On Kursk, a new caring Kremlin

As the recovery effort proceeds, Russians wonder if Moscow's solicitude is real change.

It is an operation unique in Russian military history: At great expense and amid the glare of TV cameras, the remains of sailors who perished in the Kursk disaster last August are being carefully retrieved from the frigid depths of the Barents Sea and returned to their families.

This is definitely not the norm in Russia.

Typically, the rulers of this land of soaring war memorials, with its calendar full of glorious military holidays, have left Russian dead where they lay, failed to inform anguished relatives, and discharged wounded soldiers to fend largely for themselves.

The wave of official solicitude and extra cash compensation for bereaved relatives may signal a fundamental change in the state's traditional indifference toward those who make the ultimate sacrifice for the motherland. At the very least, it sets a hopeful precedent.

"We see all this effort to do right by those who died and their families, and we hope it is not just a political ploy," says Valeria Pantukhina, spokesperson for the Mother's Rights Foundation, a grass-roots organization of bereaved parents of servicemen. "We think it is a great victory for the public, and the media, that the sailors of the Kursk are receiving proper attention. But we don't see it extending to those who fell in Chechnya, or other places."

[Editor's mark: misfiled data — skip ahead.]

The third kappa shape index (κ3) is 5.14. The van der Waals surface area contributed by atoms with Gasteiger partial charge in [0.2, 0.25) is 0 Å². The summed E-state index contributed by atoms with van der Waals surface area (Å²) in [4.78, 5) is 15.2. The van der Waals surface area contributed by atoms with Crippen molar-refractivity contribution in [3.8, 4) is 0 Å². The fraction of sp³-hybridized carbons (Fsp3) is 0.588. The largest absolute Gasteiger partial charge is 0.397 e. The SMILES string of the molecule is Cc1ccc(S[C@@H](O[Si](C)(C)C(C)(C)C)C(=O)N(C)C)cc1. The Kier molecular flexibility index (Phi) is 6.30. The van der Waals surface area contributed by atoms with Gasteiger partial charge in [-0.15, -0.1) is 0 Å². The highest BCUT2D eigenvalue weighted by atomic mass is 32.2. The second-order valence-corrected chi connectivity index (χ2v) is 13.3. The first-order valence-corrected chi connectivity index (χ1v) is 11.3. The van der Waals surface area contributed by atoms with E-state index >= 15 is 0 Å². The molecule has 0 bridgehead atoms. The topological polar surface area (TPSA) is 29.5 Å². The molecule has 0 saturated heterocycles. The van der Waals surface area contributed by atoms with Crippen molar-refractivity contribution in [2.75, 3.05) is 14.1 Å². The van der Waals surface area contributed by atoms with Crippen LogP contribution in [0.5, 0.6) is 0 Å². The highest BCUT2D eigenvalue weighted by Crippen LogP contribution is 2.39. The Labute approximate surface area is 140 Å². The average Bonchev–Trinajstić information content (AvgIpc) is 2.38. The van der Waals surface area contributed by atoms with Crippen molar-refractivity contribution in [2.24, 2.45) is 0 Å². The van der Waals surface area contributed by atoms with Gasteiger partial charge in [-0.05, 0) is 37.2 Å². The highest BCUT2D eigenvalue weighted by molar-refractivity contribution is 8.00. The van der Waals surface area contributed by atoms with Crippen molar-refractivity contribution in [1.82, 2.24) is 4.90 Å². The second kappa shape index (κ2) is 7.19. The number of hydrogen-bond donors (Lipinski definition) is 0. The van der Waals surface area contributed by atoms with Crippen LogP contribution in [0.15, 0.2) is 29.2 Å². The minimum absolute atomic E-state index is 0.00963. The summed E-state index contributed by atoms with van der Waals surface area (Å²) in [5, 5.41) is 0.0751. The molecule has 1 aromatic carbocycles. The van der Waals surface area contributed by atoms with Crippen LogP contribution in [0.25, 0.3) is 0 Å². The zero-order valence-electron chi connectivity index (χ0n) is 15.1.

The Kursk took 118 crew members to the bottom after a pair of unexplained explosions shattered Russia's most modern nuclear sub during war games on Aug. 12. Russian officials maintain there was a collision with another, possibly foreign, vessel, a theory dismissed by US and Norwegian experts who studied recordings of the disaster. There followed intense public criticism of the botched naval rescue mission, including the delay in accepting foreign assistance, and of President Vladimir Putin's decision to spend the first week of the crisis at a Black Sea vacation resort.

Perhaps moving to limit the political fallout, Mr. Putin later met with sailors' kin and pledged to retrieve the remains of all crew members.

Despite harsh weather conditions, Norwegian and Russian divers have recovered 12 bodies from the submarine's rear compartments and yesterday breached the outer hull in a second spot. Last week's discovery of a note on one of the victims, Lt.-Capt. Dmitri Kolesnikov, raised public outcry by disproving official claims that all of the crew had died immediately.

Four of the sailors were given lavish memorial services on Sunday, with high-ranking government and military officials in attendance. In addition, the Kremlin has decreed financial compensation of 720,000 rubles (about $26,000) to each bereaved family, plus a free apartment in the Russian city of their choice.

By contrast, the parents of a soldier who dies in the grinding, 14-month-old war in Chechnya receive just 6,000 rubles (about $215).